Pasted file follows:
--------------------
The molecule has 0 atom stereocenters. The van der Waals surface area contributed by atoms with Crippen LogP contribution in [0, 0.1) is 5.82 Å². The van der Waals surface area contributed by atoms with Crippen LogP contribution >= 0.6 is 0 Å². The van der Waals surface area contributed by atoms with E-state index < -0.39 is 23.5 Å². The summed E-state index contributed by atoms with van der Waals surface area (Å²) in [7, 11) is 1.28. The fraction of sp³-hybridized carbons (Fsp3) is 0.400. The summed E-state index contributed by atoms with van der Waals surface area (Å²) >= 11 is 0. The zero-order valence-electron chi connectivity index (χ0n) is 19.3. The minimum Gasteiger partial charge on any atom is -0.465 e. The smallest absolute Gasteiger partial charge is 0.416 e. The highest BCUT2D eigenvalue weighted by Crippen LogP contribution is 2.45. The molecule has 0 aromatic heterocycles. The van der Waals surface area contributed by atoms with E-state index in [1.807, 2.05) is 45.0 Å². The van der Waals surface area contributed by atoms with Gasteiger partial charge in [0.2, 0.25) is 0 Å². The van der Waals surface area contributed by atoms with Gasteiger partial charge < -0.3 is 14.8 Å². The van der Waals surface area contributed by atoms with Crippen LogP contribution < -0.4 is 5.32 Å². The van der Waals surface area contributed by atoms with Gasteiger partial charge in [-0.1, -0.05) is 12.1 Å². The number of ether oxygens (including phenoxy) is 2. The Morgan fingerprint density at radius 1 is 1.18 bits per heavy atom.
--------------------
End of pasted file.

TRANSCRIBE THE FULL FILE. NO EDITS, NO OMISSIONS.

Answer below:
The molecule has 0 atom stereocenters. The van der Waals surface area contributed by atoms with Crippen LogP contribution in [0, 0.1) is 5.82 Å². The van der Waals surface area contributed by atoms with Crippen LogP contribution >= 0.6 is 0 Å². The van der Waals surface area contributed by atoms with E-state index < -0.39 is 23.5 Å². The summed E-state index contributed by atoms with van der Waals surface area (Å²) in [7, 11) is 1.28. The fraction of sp³-hybridized carbons (Fsp3) is 0.400. The summed E-state index contributed by atoms with van der Waals surface area (Å²) >= 11 is 0. The zero-order valence-electron chi connectivity index (χ0n) is 19.3. The minimum Gasteiger partial charge on any atom is -0.465 e. The smallest absolute Gasteiger partial charge is 0.416 e. The highest BCUT2D eigenvalue weighted by Crippen LogP contribution is 2.45. The molecule has 0 aromatic heterocycles. The van der Waals surface area contributed by atoms with E-state index in [1.807, 2.05) is 45.0 Å². The van der Waals surface area contributed by atoms with Gasteiger partial charge in [0.2, 0.25) is 0 Å². The van der Waals surface area contributed by atoms with Gasteiger partial charge < -0.3 is 14.8 Å². The van der Waals surface area contributed by atoms with Crippen LogP contribution < -0.4 is 5.32 Å². The van der Waals surface area contributed by atoms with Gasteiger partial charge in [-0.1, -0.05) is 12.1 Å². The number of ether oxygens (including phenoxy) is 2. The Morgan fingerprint density at radius 1 is 1.18 bits per heavy atom.